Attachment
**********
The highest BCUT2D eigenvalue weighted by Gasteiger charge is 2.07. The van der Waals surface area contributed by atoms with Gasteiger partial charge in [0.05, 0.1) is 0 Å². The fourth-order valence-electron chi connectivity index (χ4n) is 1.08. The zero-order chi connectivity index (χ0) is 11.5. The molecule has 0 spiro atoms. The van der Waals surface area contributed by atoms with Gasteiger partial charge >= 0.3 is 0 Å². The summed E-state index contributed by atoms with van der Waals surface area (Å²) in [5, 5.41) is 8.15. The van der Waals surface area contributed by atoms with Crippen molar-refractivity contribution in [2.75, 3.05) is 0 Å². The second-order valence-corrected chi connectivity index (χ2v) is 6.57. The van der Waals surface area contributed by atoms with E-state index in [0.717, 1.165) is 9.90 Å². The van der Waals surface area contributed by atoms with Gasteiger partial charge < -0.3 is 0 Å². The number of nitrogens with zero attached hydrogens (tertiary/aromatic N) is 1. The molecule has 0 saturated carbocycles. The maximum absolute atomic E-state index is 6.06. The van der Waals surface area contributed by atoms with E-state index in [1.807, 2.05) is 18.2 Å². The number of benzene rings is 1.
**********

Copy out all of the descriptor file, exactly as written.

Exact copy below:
The highest BCUT2D eigenvalue weighted by Gasteiger charge is 2.07. The van der Waals surface area contributed by atoms with Gasteiger partial charge in [0.05, 0.1) is 0 Å². The fourth-order valence-electron chi connectivity index (χ4n) is 1.08. The zero-order chi connectivity index (χ0) is 11.5. The molecule has 0 spiro atoms. The van der Waals surface area contributed by atoms with Gasteiger partial charge >= 0.3 is 0 Å². The summed E-state index contributed by atoms with van der Waals surface area (Å²) in [5, 5.41) is 8.15. The van der Waals surface area contributed by atoms with Crippen molar-refractivity contribution in [2.75, 3.05) is 0 Å². The second-order valence-corrected chi connectivity index (χ2v) is 6.57. The van der Waals surface area contributed by atoms with E-state index in [0.717, 1.165) is 9.90 Å². The van der Waals surface area contributed by atoms with Gasteiger partial charge < -0.3 is 0 Å². The number of nitrogens with zero attached hydrogens (tertiary/aromatic N) is 1. The molecule has 0 saturated carbocycles. The maximum absolute atomic E-state index is 6.06. The van der Waals surface area contributed by atoms with E-state index in [1.807, 2.05) is 18.2 Å². The number of benzene rings is 1.